Sen. Kruger An associate of Senator Kruger this past week was was given three years probation and fined $15,000 for lying to FBI agents. The senator has been caught up in a bribery scheme since 2009.
On the steps of Queens Borough Hall earlier this afternoon, Assemblyman David Weprin was surrounded by around a dozen female lawmakers from across the city, in every level of government, to tout the congressional hopeful as the woman’s candidate. City Council Speaker Christine Quinn lauded Weprin as the right fighter pro-choice women voters needed in congress.
“We cannot now, when that right is under attack, lose one more voice in congress,” Quinn said.
From Quinn to Congresswoman Carolyn Maloney down to the local female district leader, the praise was piled high. It was the sort of event Weprin has been having for the past few weeks. His campaign wants to make this race about defending Social Security and Medicare, the need to create jobs programs, and how dangerous the Republicans in congress are.
What David Weprin would like to stop talking about is Israel.
If you've got a few hundred bucks to spare and the night of the 10th free, why not join the city's most prominent Democratic politicians in celebrating Manhattan congressman Charles Rangel's birthday?
The shindig will be held at the Plaza Hotel. Govenor Cuomo and both of the state's Democratic senators, Charles Schumer and Kirstin Gillibrand, will join the city's top elected Ds and most of the New York congressional delegation as they enjoy a rare performance by Aretha Franklin. Guess someone isn't planning on leaving congress any time soon. More details here.
The polls continue with the good news for Governor Cuomo. A new NY1/Marist poll out today indicates New Yorkers are ever so slightly leaning towards the state moving in the right direction. It's the first time in four years that the majority of respondents weren't feeling pessimistic about the future.
According to the poll, 46 percent report New York State is moving along the right path while 45 percent say it is on the wrong course.
“New York State voters are responding to what they see as change in Albany,” Dr. Lee Miringoff, Director of The Marist College Institute for Public Opinion, said in a statement. “Governor Cuomo still has a way to go before confidence is restored, but this represents a step in the right direction.”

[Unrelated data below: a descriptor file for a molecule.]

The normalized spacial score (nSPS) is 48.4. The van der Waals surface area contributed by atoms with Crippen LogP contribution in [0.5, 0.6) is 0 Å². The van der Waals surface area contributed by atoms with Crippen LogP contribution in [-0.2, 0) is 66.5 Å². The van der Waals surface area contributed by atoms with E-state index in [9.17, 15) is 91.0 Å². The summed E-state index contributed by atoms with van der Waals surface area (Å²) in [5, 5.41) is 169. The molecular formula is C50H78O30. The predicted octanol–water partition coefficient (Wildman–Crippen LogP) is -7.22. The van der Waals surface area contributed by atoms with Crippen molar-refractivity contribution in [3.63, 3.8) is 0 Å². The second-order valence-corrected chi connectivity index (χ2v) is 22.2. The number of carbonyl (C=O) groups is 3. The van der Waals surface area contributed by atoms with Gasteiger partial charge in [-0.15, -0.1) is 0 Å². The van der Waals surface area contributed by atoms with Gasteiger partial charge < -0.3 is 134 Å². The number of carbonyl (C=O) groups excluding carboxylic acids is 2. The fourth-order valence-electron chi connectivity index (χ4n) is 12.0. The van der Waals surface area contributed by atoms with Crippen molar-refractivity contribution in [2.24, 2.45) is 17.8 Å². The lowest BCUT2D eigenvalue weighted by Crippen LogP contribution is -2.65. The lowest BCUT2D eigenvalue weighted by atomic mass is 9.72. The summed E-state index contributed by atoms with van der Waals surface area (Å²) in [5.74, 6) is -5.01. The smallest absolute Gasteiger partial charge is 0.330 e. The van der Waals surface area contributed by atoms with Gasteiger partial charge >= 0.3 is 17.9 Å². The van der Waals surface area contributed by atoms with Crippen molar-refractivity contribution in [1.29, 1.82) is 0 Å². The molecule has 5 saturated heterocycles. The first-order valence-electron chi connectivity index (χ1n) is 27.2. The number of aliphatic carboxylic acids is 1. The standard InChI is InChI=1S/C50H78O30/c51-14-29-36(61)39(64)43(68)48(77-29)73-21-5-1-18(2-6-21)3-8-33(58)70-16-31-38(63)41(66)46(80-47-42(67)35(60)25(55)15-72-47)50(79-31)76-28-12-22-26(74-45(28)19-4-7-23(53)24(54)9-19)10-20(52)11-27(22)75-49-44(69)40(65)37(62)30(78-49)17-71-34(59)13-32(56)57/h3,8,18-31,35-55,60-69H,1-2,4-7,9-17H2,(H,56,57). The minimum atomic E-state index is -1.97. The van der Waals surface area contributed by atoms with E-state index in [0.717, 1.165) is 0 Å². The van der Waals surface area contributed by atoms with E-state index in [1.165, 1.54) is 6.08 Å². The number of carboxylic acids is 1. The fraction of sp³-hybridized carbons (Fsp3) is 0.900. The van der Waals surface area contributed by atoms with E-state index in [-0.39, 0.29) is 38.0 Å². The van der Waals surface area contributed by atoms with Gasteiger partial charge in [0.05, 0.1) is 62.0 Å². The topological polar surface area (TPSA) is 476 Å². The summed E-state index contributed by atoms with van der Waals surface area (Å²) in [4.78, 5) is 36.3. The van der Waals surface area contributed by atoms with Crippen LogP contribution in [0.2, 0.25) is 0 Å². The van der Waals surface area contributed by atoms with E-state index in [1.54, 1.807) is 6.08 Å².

Additionally, 56 percent give the governor high marks on his job performance, and 67 percent view him favorably.
By Karen DeWitt, WXXI Capitol Bureau Chief
Cuomo has appointed a task force, which includes his own Inspector General and the Medicaid Inspector General, to look into executive and administrative compensation levels at not for profits that receive taxpayer support from the state.
Cuomo says the probe was prompted by a New York Times story that alleges two owners of not for profit homes for the developmentally disabled, financed largely by Medicaid, each received an annual salary of around a million dollars, and received compensation that included payment of college tuition at private schools for their children.
Cuomo, in a statement, says “there is a whole range of compensation levels and extremes that have existed for too long and must be reviewed”.
“The use of taxpayer dollars must be scrutinized at every level,” the governor continued.
Sue Lerner, with the government reform group Common Cause, says it’s an “absolutely appropriate inquiry”, in a time of record executive pay packages in many organizations.
Despite a spike in tax collections, the governor's budget office today released a report that took the wind out of the sails of anyone hoping for an improvement in the state's fiscal situation.
"Positive operating results through June 2011 compared the Enacted Budget forecast are
believed to be timing-related and do not provide a basis for revising the annual estimates of receipts or disbursements at this time," the report said.
The good news is that things aren't getting any worse. The reports says budget projections remain on track, we have $2.6 billion more in the bank than this time last year, and our operating budget is nearly $2 billion better off than expected.
In the coming weeks the state's two biggest labor unions--Public Employee Federation and Civil Service Employees Association--that represent 60 percent of the state's workforce, are set to vote on contracts that are a big portion of the $450 million in savings that are being counted.
Mayor Bloomberg announced this morning that the January 2012 regent exams will take place thanks to $1.5 million in private donations. Last month the New York State Education Department had said that it would not offer the January exams for high school students beginning in 2012, after the Board of Regents voted to eliminate them due to budget cuts.